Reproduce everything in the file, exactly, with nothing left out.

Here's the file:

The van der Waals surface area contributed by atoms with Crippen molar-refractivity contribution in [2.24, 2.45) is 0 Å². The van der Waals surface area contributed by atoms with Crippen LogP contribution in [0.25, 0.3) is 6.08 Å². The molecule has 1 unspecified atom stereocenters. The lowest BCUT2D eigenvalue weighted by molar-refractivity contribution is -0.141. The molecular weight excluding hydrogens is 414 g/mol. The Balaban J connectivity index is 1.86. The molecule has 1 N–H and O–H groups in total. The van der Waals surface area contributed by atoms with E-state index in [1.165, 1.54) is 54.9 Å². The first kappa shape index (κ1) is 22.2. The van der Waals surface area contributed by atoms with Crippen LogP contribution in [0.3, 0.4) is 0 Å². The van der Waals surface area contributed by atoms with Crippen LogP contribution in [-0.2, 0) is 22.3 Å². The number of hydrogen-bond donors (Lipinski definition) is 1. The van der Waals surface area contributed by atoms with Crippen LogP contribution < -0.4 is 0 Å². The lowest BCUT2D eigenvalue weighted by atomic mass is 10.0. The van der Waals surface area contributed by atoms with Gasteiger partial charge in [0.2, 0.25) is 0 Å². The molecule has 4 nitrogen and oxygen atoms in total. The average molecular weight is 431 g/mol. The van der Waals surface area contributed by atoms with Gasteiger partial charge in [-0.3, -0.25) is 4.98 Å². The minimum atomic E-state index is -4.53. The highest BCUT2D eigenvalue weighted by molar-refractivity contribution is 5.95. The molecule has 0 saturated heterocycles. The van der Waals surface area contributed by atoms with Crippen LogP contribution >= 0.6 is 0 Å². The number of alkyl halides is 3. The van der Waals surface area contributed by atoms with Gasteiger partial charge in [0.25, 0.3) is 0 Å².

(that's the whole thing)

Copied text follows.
The van der Waals surface area contributed by atoms with Crippen molar-refractivity contribution in [2.24, 2.45) is 0 Å². The van der Waals surface area contributed by atoms with Crippen LogP contribution in [0.25, 0.3) is 6.08 Å². The molecule has 1 unspecified atom stereocenters. The lowest BCUT2D eigenvalue weighted by molar-refractivity contribution is -0.141. The molecular weight excluding hydrogens is 414 g/mol. The Balaban J connectivity index is 1.86. The molecule has 1 N–H and O–H groups in total. The van der Waals surface area contributed by atoms with E-state index in [1.165, 1.54) is 54.9 Å². The first kappa shape index (κ1) is 22.2. The van der Waals surface area contributed by atoms with Crippen LogP contribution in [0.3, 0.4) is 0 Å². The van der Waals surface area contributed by atoms with Crippen LogP contribution in [-0.2, 0) is 22.3 Å². The number of hydrogen-bond donors (Lipinski definition) is 1. The van der Waals surface area contributed by atoms with Crippen LogP contribution < -0.4 is 0 Å². The lowest BCUT2D eigenvalue weighted by atomic mass is 10.0. The van der Waals surface area contributed by atoms with Gasteiger partial charge in [0.2, 0.25) is 0 Å². The molecule has 4 nitrogen and oxygen atoms in total. The average molecular weight is 431 g/mol. The van der Waals surface area contributed by atoms with Gasteiger partial charge in [-0.3, -0.25) is 4.98 Å². The minimum atomic E-state index is -4.53. The highest BCUT2D eigenvalue weighted by molar-refractivity contribution is 5.95. The molecule has 0 saturated heterocycles. The van der Waals surface area contributed by atoms with Crippen LogP contribution >= 0.6 is 0 Å². The number of alkyl halides is 3. The van der Waals surface area contributed by atoms with Gasteiger partial charge in [0.25, 0.3) is 0 Å².